I have been experiencing what I will call “constructive discontent.” This is discontent that motivates me to change something instead of just biting random people. This discontent has motivated me to go to the library and checked out multiple self help books. One of those books is called Prosper: Create the Life You Really Want and another is called Get Out of Your Own Way: 5 Keys to Surpassing Everyone’s Expectations.
The first book, Prosper, talks a great deal about your Polaris Point. By Polaris Point, they mean the desires deep inside you that should be guiding every decision you make to get you where you want to be in life. This is your deepest internalized desire. What you really want out of life. The bad thing…most people can not verbalize it because they have never thought about it.
The authors, Ethan Willis and Randy Garn, define prosperity as:
MONEY + HAPPINESS + SUSTAINABILITY = PROSPERITY
I want prosperity. I think everyone wants prosperity once they figure out they don’t have it. So, I tried to figure out my Polaris Point using the guides in the book, but something just wasn’t right. I did a lot of thinking, but nothing clicked.
I switched to Get Out Of Your Own Way. I liked the title of the book because I have been aware for years that I am the only thing holding me back. I blame money or more specifically, the lack of money, but it’s me. All me. I am consistently making decisions that keep me where I am. Broke and discontent.
The author of Get Out of Your Own Way, Robert K. Cooper, Ph.D., talks about how the human brain is wired and he does it in a way that makes sense to me. Human society has changed dramatically in the past one hundred years, but we are working with the brain that developed back when Ug and Grunt were walking the Earth. Ug and Grunt’s need for survival in a rough and dangerous world wired the human brain in a way that made us very aware of the potential negative outcomes in any situation.
Fortunately for Ug and Grunt, this worked for them. They survived and because they survived, we exist. Unfortunately for us, the brain wiring that worked so well for them has become our biggest liability in the new world we created.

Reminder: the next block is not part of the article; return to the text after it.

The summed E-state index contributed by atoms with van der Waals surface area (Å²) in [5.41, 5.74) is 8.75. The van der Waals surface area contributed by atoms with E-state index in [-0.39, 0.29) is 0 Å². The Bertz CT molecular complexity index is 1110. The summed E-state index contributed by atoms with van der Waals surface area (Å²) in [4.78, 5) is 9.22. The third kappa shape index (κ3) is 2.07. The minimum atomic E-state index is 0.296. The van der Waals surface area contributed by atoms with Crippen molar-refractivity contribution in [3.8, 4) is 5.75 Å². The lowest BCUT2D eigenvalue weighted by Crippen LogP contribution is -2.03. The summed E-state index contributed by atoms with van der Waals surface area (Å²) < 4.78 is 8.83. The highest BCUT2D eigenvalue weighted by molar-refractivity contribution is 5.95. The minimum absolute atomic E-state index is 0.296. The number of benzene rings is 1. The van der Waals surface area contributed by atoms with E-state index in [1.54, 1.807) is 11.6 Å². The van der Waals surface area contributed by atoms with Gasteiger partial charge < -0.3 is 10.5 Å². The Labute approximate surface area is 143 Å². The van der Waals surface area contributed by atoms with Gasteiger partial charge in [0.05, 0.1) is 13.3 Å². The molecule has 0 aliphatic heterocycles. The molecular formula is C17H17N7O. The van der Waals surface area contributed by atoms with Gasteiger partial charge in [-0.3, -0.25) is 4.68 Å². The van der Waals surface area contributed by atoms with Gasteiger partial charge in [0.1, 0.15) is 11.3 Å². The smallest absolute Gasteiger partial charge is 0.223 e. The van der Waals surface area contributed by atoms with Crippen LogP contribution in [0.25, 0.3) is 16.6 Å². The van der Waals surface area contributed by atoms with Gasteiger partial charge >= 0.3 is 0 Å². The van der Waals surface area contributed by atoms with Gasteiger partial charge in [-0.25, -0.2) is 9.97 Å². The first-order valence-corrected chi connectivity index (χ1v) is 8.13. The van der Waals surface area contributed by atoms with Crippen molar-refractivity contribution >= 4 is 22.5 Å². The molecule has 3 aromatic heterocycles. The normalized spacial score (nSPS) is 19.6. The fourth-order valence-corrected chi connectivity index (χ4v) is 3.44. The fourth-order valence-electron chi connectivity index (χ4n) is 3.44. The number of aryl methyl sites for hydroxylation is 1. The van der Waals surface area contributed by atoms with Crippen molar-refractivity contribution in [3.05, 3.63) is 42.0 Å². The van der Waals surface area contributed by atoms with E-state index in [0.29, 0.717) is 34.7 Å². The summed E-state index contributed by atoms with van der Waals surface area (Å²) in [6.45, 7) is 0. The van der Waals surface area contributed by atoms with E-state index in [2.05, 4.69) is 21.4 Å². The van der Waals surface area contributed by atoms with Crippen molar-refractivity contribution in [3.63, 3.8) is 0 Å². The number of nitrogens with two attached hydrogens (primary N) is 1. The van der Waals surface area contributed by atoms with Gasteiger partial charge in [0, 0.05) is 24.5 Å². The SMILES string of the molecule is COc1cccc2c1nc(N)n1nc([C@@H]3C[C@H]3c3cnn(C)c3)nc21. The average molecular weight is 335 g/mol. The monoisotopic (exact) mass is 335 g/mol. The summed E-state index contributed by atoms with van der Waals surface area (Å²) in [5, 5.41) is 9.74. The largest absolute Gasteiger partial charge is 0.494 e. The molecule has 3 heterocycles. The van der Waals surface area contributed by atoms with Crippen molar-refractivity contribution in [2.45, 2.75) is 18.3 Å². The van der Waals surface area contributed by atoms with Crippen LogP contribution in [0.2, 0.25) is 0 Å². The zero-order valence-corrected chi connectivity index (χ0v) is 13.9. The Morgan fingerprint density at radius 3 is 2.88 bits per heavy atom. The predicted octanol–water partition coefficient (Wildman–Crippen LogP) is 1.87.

We as a society, and as individuals, focus on the potential worst case scenario and completely miss the potential best case scenario in any situation. This sets us up for failure, discontent, and random biting.
I have been just as guilty of doing this as anyone else. The failure and discontent, not the biting.
The problem is, as with any problem, you have to know you have a problem. You have to know you are letting the worst case scenario rule your world. Cooper talks about what triggers our worst case scenario responses. He also tells us what needs to be done to reprogram the brain to override the system Ug and Grunt created.
The observations clicked with me. I became aware of the way my brain is holding me back. I finally saw the problem in a way that also allowed me to fix it.
We, as poorly wired humans, get so tied up with the short term and solving the little problems of today, that we never give a thought to where we want to be tomorrow. Cooper calls this the “shoe top” perspective. Looking down at the top of your feet will tell you where to place your next step, but if you never look up to figure out where you are and where you are going, you are just moving.
Movement for movement’s sake is pointless. It accomplishes nothing, but we are still exhausted at the end of the day. Modern society has brainwashed us into believing we have to work to exhaustion. We might even take pride in the fact that we are tired. After all, being exhausted means we accomplished something. Or did we?
Did we actually accomplish something lasting or did we just get through the day? Think about your yesterday or even your whole last week. What did you do toward making your next year better?
For most people, the answer is nothing.
Leave a comment below and let me know if you have or are experiencing constructive discontent.